A Turkish-Iranian gold trader with ties to Turkish President Recep Tayyip Erdogan has pleaded guilty in a billion-dollar economic sanctions-busting and money laundering scheme, a U.S. prosecutor said in federal court Tuesday morning.
Assistant U.S. Atty. David Denton said Reza Zarrab, who pleaded guilty, will serve as a government witness in the case against another defendant. Whether Zarrab would cooperate with the government had been the subject of increasing speculation in recent weeks.
"He can tell you the inside story," Denton told jurors in opening statements at the trial of co-defendant Mehmet Hakan Atilla.
Denton described Zarrab as a mere front man for a scheme masterminded by Atilla, a former deputy general manager of a state-controlled bank in Turkey, Halkbank.
Atilla, arrested at New York's John F. Kennedy airport in March, was the only one of nine defendants in the case who was on trial Tuesday.
Zarrab, Atilla and the others have been charged with orchestrating a scheme in which they exported gold in exchange for Iranian oil, in violation of U.S. sanctions, and used a series of front companies, false documentation and bribes to make illegal transactions through U.S. banks.
Zarrab's plea was unsealed Tuesday afternoon. He pleaded guilty on Oct. 26 to all six counts of fraud, money laundering and sanctions violations with which he was charged. He also pleaded guilty to a new charge of conspiring to bribe a corrections officer to smuggle contraband, including cellphones and alcohol, to him while in federal detention.
"Atilla was the scheme's architect," Denton said.
But defense attorney Victor Rocco characterized Atilla, 47, as a hardworking civil servant who had taken no bribes and amounted to "a hapless and helpless pawn" in a plot orchestrated by Zarrab, whose credibility Rocco sought to undermine.
"He made the deal of a lifetime" by pleading guilty and agreeing to cooperate in exchange for possibly remaining in the U.S. with his family under a witness protection program, Rocco said.
Rocco described Zarrab, 34, as an extravagantly wealthy businessman who paid tens of millions of dollars in bribes and "waged economic jihad against the U.S." to make a fortune for himself.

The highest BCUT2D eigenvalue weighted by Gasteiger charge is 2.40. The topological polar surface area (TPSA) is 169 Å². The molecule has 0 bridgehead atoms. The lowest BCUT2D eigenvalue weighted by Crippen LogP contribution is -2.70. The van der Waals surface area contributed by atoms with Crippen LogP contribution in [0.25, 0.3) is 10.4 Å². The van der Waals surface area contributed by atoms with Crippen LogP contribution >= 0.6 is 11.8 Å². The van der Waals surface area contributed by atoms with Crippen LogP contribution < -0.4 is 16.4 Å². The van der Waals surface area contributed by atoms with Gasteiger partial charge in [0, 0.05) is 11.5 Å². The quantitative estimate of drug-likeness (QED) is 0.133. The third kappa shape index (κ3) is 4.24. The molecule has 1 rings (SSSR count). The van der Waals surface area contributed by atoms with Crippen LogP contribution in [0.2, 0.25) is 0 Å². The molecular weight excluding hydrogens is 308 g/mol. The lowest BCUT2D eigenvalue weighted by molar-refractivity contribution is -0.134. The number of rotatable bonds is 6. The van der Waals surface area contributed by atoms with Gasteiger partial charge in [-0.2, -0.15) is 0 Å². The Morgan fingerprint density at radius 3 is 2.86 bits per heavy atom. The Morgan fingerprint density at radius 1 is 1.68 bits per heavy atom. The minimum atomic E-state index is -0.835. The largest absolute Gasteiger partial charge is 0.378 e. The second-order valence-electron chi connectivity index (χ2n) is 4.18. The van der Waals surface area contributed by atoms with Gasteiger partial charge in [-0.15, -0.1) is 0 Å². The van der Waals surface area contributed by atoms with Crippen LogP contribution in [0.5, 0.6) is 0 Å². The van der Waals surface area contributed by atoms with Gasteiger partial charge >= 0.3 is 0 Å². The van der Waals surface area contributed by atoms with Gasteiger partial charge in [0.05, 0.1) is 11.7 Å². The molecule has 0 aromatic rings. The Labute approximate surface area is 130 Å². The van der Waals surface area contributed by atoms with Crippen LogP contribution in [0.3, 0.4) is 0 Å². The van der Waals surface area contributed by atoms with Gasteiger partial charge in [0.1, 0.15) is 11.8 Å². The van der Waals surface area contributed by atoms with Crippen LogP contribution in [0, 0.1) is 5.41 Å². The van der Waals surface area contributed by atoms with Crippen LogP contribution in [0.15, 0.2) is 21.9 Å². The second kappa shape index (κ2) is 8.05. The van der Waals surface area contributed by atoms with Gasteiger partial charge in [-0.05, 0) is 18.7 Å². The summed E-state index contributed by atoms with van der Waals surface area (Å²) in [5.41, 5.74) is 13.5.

"There will be a tsunami of evidence" presented in the trial, Rocco said. "That evidence … is essentially about one man and his scheme: Reza Zarrab."
The trial has important implications domestically in Turkey and for U.S.-Turkey relations.
The scheme was first investigated by Turkish police in 2013. That investigation, which implicated high-level government officials, was ultimately shut down under Erdogan, who alleged that it was being perpetrated by followers of the Islamic cleric Fethullah Gulen — whom the Turkish government also accuses of leading a coup against it in 2016.
Denton said Tuesday that evidence gathered in that investigation, which Erdogan has described as fabricated, would finally "see the light of day" in the trial.
Nate Schenkkan, a Turkey scholar at the research organization Freedom House, said that would likely feed the Turkish government's ire over the case.
"They see this [trial] as the political leadership of the U.S. … continuing a political attack that started in Turkey," he said.
Testimony by Zarrab, who is expected to take the witness stand Wednesday, could also potentially implicate Erdogan, other government officials and Turkish banks.
Denton said in his statements Tuesday that before the scheme began, in 2011, Turkey exported a total of $55 million in gold. A year later, it exported $6.3 billion in gold, he said. The increased exports would have reduced Turkey's apparent trade deficit and made its economy look stronger.
"Turkey wanted to demonstrate that its trade deficit was better than it was," Schenkkan said.
The case is putting additional stress on the U.S.-Turkey relationship, which has already been strained by U.S. support of Kurdish soldiers in the fight against Islamic State, among other things. The Turkish government views the Kurdish militia as linked to a separatist terrorist group.
Erdogan has repeatedly asked the U.S. government to free Zarrab, and news reports have indicated that special counsel Robert S. Mueller III is investigating whether Erdogan offered former national security advisor Michael Flynn money to secure his help in extraditing Gulen and releasing Zarrab.
Zarrab, a prominent businessman who is married to a Turkish pop star, was arrested in March 2016 when he arrived in the U.S. for a family trip to Disney World with $100,000 in cash, officials said.
Earlier this month a federal Bureau of Prisons website listed him as released, but prosecutors said he remained in federal custody — a sign that he was cooperating.
On Monday night Atilla's defense team tried to get the trial delayed two weeks, but the judge refused. The trial is expected to last three to four weeks.
3:40 p.m.: This article was updated throughout with staff reporting and additional details.